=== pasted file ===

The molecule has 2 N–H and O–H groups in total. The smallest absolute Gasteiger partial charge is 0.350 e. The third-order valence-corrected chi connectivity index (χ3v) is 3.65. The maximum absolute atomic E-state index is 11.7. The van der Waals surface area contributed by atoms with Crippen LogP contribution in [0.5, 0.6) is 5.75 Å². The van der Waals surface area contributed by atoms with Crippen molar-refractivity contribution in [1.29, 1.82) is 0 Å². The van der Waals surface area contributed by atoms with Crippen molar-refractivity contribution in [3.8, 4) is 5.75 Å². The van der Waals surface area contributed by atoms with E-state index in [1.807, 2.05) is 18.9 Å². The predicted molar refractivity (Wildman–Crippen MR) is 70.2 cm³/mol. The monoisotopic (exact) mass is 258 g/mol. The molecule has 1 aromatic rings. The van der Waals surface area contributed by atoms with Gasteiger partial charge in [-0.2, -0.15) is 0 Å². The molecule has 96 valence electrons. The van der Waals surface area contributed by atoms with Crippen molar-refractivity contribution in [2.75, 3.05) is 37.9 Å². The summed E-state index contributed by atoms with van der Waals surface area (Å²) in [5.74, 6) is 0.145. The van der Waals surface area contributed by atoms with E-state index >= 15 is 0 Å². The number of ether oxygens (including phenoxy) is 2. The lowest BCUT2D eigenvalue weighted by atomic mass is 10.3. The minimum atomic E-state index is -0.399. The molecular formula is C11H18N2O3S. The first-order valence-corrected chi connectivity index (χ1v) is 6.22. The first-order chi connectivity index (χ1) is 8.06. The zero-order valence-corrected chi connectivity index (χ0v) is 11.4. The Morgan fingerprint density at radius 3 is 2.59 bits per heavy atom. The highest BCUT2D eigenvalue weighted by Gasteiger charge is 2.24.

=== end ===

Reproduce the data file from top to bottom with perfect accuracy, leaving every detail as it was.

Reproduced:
The molecule has 2 N–H and O–H groups in total. The smallest absolute Gasteiger partial charge is 0.350 e. The third-order valence-corrected chi connectivity index (χ3v) is 3.65. The maximum absolute atomic E-state index is 11.7. The van der Waals surface area contributed by atoms with Crippen LogP contribution in [0.5, 0.6) is 5.75 Å². The van der Waals surface area contributed by atoms with Crippen molar-refractivity contribution in [1.29, 1.82) is 0 Å². The van der Waals surface area contributed by atoms with Crippen molar-refractivity contribution in [3.8, 4) is 5.75 Å². The van der Waals surface area contributed by atoms with E-state index in [1.807, 2.05) is 18.9 Å². The predicted molar refractivity (Wildman–Crippen MR) is 70.2 cm³/mol. The monoisotopic (exact) mass is 258 g/mol. The molecule has 1 aromatic rings. The van der Waals surface area contributed by atoms with Gasteiger partial charge in [-0.2, -0.15) is 0 Å². The molecule has 96 valence electrons. The van der Waals surface area contributed by atoms with Crippen molar-refractivity contribution in [2.75, 3.05) is 37.9 Å². The summed E-state index contributed by atoms with van der Waals surface area (Å²) in [5.74, 6) is 0.145. The van der Waals surface area contributed by atoms with E-state index >= 15 is 0 Å². The number of ether oxygens (including phenoxy) is 2. The lowest BCUT2D eigenvalue weighted by atomic mass is 10.3. The minimum atomic E-state index is -0.399. The molecular formula is C11H18N2O3S. The first-order valence-corrected chi connectivity index (χ1v) is 6.22. The first-order chi connectivity index (χ1) is 8.06. The zero-order valence-corrected chi connectivity index (χ0v) is 11.4. The Morgan fingerprint density at radius 3 is 2.59 bits per heavy atom. The highest BCUT2D eigenvalue weighted by Gasteiger charge is 2.24.